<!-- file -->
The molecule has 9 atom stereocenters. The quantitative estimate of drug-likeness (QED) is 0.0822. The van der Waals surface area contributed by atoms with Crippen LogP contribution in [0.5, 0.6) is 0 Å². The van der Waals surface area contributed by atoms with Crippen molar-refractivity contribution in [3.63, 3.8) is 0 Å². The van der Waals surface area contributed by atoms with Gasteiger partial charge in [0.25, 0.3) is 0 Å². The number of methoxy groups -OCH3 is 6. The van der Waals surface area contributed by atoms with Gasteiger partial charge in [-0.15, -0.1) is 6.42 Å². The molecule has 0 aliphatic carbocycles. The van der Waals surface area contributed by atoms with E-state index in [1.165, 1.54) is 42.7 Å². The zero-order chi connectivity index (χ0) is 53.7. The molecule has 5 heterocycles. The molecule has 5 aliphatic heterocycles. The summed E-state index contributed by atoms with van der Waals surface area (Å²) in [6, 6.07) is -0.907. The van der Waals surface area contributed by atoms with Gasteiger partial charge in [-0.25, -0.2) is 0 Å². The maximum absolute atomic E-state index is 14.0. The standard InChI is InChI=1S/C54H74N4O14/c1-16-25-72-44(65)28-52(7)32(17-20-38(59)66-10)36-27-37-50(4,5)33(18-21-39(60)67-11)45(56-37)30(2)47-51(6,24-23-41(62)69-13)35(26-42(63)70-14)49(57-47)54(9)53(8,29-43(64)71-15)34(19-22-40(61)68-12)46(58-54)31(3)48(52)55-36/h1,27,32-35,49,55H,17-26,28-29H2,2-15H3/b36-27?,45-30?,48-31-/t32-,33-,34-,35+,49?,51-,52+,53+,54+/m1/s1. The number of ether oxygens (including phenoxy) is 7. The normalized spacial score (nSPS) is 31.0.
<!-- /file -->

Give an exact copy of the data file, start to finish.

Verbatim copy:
The molecule has 9 atom stereocenters. The quantitative estimate of drug-likeness (QED) is 0.0822. The van der Waals surface area contributed by atoms with Crippen LogP contribution in [0.5, 0.6) is 0 Å². The van der Waals surface area contributed by atoms with Crippen molar-refractivity contribution in [3.63, 3.8) is 0 Å². The van der Waals surface area contributed by atoms with Gasteiger partial charge in [0.25, 0.3) is 0 Å². The number of methoxy groups -OCH3 is 6. The van der Waals surface area contributed by atoms with Gasteiger partial charge in [-0.15, -0.1) is 6.42 Å². The molecule has 0 aliphatic carbocycles. The van der Waals surface area contributed by atoms with E-state index in [1.165, 1.54) is 42.7 Å². The zero-order chi connectivity index (χ0) is 53.7. The molecule has 5 heterocycles. The molecule has 5 aliphatic heterocycles. The summed E-state index contributed by atoms with van der Waals surface area (Å²) in [6, 6.07) is -0.907. The van der Waals surface area contributed by atoms with Gasteiger partial charge in [-0.25, -0.2) is 0 Å². The maximum absolute atomic E-state index is 14.0. The standard InChI is InChI=1S/C54H74N4O14/c1-16-25-72-44(65)28-52(7)32(17-20-38(59)66-10)36-27-37-50(4,5)33(18-21-39(60)67-11)45(56-37)30(2)47-51(6,24-23-41(62)69-13)35(26-42(63)70-14)49(57-47)54(9)53(8,29-43(64)71-15)34(19-22-40(61)68-12)46(58-54)31(3)48(52)55-36/h1,27,32-35,49,55H,17-26,28-29H2,2-15H3/b36-27?,45-30?,48-31-/t32-,33-,34-,35+,49?,51-,52+,53+,54+/m1/s1. The number of ether oxygens (including phenoxy) is 7. The normalized spacial score (nSPS) is 31.0.